CHANGE YOUR POINT OF VIEW - LITERALLY
Part of my routine in preparing for a photo outing is to get online and look at images from that location. This gives me an idea of what I can expect with regard to photo opportunities. For years, I would study an image that had already been taken and I would position myself and compose my shot to duplicate the thousand similar shots.
The end result was coming home with a hard drive full of images that I had already seen, and more importantly, had been seen by a countless number of viewers. A couple of years ago, I made a conscious decision to try to photograph popular, iconic locations, and put my own twist on things. If I ever went to the Mesa Arch, which I don't think I ever will, I would avoid locking tripod legs with 30 other photographers, all trying to capture the starburst effect of the sun that creates that beautiful glow on the arch.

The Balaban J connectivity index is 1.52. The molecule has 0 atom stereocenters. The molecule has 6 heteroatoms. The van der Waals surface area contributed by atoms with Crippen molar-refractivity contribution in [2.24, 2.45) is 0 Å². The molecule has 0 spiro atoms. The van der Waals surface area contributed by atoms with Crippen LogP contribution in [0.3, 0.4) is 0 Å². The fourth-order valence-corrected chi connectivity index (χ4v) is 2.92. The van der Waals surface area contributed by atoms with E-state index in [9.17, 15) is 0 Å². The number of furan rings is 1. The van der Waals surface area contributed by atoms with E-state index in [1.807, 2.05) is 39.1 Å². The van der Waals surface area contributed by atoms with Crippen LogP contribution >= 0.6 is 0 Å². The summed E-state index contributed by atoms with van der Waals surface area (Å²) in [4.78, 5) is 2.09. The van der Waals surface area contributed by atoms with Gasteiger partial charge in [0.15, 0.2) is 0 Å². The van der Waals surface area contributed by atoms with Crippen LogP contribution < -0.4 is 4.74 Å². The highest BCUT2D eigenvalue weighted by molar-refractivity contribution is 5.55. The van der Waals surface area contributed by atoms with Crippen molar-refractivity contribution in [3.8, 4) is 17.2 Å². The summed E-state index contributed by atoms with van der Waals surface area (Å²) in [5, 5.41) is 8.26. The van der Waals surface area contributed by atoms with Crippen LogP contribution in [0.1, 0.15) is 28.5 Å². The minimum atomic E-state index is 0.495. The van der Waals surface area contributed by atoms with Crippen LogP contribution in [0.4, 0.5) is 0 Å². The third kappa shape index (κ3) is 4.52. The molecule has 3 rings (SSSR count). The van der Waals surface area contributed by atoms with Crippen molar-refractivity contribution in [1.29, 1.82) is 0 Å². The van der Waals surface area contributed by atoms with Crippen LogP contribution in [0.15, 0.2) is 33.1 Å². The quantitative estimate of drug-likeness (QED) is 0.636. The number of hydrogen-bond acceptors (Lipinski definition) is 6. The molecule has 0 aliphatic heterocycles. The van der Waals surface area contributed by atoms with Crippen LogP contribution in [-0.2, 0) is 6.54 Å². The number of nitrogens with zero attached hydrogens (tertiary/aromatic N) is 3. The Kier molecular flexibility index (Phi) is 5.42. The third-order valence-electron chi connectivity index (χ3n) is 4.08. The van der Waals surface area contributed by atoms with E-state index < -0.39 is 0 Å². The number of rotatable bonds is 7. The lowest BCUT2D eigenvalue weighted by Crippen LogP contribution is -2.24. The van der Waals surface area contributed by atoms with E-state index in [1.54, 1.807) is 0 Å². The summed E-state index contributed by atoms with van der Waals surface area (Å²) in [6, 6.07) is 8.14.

l much prefer if the viewer has to ask, "Is that the Mesa Arch? I haven't seen it like that before. That's different." The viewer may not say they like my perspective better than the iconic shot, but that's okay. The image reflects my point of view.
I guess my challenge would be to photograph a familiar subject with a different composition, a different shooting angle, a change in camera settings, maybe a different lens choice, all in an effort to make the image your own.